Wednesday, June 6, 2012

HERBERT (Bengali) (2005)

‘Small fish of the bath tub goes to the big sea.’

A very layered, moving and brilliantly executed existential drama that drives us into the life and time of a dimwit outsider protagonist named queerly as Herbert; no it’s not explained as in case of  Gogol in Jhumpa Lahiri’s ‘The Namesake’. He is dealing with business of conversing with dead souls and challenged by authority of rationalist society. He commits suicide opening a case of riddle for police to claim him as anti social element or a mere mad man swindling his clients. What we follow is not just a personal film of an individual but also a shifting phase of socio-cultural-political Bengal from 50s to 90s. Based on Nabrun Bhattacharya’s Sahitya Academy novel, the film moves constantly back and forth in its narrative tapestry and leads us towards the various phases of Herbert’s life. He is orphan and raised by his relative’s family; growing under the tyrannical and exploiting cousin, good for nothing street friends and his preferred personal space on terrace where he reads, writes obscure notes on spirits, fly kites, watch pigeons and his first infatuation crush along with the world altogether from the height. Slowly and steadily the time keeps shifting his life parallel to the city.

Director Suman Mukhopadhyay in his debut independent movie projected a metaphor of man and city hard to explain in words. It is tale of an obscure man with breathing humanity, it’s also tale of rebellion youth wasted on leftist ideology victimized on authoritarian bullets and it’s also tale of transformation of time and space that leads to nothing but pendulum. The footage of Eisenstein’s Odessa steps sequence (Battleship Potemkin) keep reflecting like ghost to Herbert; quite a metaphor of haunted memories of power shooting bullets from one generation to another irrespective of time, space or cause. It’s intriguing to witness Herbert’s parents like Brechtian detached models filming his life story as spirits. With passage of time and left with absence of all the loved ones absence, the unfortunate recluse take solace in company of booze and street friends to get rid away of his haunting surrealist memories. Yes, ghosts do exist not in the other world but in this world occupied in deep crevices of our minds just like Herbert in form of memories, in form of past and we can’t get rid of them with any sort of mumbo-jumbo. Though initially what seems loud Subhashish Mukhopadhyay’s act of Herbert is one hell of consistent brilliant method act I’ve seen in regional cinema, I must say the film wouldn’t be same without his performance. The film won National Award for Best Bengali film for presenting a refreshingly cinematic idiom in form of protagonist of this urban existential tragicomedy veers between the thin line of real and surreal.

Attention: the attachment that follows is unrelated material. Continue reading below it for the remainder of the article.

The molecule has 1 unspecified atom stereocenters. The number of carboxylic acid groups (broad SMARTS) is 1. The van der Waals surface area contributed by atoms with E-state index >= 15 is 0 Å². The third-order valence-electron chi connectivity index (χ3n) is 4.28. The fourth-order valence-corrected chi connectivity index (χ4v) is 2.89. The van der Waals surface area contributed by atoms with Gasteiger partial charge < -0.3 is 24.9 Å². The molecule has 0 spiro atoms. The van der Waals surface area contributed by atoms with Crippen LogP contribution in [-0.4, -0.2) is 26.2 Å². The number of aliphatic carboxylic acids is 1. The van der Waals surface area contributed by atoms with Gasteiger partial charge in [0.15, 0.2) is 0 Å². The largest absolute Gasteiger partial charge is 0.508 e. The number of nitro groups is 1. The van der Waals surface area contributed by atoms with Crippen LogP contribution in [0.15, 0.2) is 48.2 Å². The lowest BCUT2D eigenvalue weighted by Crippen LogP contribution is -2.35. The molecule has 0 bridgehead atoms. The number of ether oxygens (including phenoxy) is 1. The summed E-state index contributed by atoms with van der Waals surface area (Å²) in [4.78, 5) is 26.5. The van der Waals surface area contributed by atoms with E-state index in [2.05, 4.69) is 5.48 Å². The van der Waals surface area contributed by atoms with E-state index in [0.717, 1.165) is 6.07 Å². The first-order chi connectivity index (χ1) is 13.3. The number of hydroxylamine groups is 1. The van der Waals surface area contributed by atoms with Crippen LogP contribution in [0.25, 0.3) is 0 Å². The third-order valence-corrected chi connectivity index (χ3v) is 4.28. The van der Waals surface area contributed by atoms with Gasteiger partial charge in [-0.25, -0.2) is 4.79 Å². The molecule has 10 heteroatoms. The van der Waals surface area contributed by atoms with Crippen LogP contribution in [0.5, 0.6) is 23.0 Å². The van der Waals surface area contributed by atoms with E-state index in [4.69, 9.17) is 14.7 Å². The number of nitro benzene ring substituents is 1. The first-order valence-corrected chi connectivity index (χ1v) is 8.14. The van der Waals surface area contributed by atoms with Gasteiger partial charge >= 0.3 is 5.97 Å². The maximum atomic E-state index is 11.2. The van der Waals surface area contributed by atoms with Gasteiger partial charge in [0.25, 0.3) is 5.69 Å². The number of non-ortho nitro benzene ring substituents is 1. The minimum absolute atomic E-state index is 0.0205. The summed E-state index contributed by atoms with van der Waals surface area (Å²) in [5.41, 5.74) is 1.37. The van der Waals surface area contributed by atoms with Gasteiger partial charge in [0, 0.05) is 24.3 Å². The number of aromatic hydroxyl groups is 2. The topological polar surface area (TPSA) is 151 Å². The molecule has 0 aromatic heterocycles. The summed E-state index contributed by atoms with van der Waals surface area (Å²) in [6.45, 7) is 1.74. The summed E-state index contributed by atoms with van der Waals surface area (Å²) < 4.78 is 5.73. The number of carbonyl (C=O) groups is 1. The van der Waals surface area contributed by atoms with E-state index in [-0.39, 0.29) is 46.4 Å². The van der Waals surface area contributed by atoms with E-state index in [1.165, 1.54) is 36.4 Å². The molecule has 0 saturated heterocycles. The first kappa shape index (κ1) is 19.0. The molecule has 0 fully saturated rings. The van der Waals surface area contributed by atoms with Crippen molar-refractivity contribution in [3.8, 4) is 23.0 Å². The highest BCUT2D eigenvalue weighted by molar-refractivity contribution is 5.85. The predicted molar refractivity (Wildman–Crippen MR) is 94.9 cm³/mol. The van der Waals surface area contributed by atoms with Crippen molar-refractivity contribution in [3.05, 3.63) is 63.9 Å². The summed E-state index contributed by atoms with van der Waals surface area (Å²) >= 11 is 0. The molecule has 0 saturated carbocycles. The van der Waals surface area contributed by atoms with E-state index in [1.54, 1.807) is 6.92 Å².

PS- Close to this film but different in approach I would also like to recommend Reha Erdem’s Turkish film ‘Kosmos’ which I found equally impressive and moving account of an obscure man. 

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